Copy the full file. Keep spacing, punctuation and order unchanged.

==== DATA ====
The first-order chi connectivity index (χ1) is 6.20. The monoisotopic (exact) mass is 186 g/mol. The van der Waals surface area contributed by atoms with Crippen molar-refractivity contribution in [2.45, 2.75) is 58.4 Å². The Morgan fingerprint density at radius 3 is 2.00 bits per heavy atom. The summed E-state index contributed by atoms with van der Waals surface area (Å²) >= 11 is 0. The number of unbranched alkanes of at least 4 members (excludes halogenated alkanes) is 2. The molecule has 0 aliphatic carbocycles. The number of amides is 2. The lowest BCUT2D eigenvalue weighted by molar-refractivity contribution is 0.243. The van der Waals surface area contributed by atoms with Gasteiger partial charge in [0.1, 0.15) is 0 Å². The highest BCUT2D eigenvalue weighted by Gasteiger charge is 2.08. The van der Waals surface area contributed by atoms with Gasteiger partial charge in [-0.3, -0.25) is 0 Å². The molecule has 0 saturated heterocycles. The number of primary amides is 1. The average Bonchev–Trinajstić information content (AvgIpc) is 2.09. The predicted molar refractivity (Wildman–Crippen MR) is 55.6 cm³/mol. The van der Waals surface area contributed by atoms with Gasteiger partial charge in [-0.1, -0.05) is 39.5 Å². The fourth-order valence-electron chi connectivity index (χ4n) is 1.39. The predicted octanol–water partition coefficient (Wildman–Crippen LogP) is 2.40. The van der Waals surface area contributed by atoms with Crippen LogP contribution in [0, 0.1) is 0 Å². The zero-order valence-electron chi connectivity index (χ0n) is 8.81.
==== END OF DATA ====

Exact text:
The first-order chi connectivity index (χ1) is 6.20. The monoisotopic (exact) mass is 186 g/mol. The van der Waals surface area contributed by atoms with Crippen molar-refractivity contribution in [2.45, 2.75) is 58.4 Å². The Morgan fingerprint density at radius 3 is 2.00 bits per heavy atom. The summed E-state index contributed by atoms with van der Waals surface area (Å²) >= 11 is 0. The number of unbranched alkanes of at least 4 members (excludes halogenated alkanes) is 2. The molecule has 0 aliphatic carbocycles. The number of amides is 2. The lowest BCUT2D eigenvalue weighted by molar-refractivity contribution is 0.243. The van der Waals surface area contributed by atoms with Gasteiger partial charge in [0.1, 0.15) is 0 Å². The highest BCUT2D eigenvalue weighted by Gasteiger charge is 2.08. The van der Waals surface area contributed by atoms with Gasteiger partial charge in [-0.3, -0.25) is 0 Å². The molecule has 0 saturated heterocycles. The number of primary amides is 1. The average Bonchev–Trinajstić information content (AvgIpc) is 2.09. The predicted molar refractivity (Wildman–Crippen MR) is 55.6 cm³/mol. The van der Waals surface area contributed by atoms with Gasteiger partial charge in [-0.1, -0.05) is 39.5 Å². The fourth-order valence-electron chi connectivity index (χ4n) is 1.39. The predicted octanol–water partition coefficient (Wildman–Crippen LogP) is 2.40. The van der Waals surface area contributed by atoms with Crippen LogP contribution in [0, 0.1) is 0 Å². The zero-order valence-electron chi connectivity index (χ0n) is 8.81.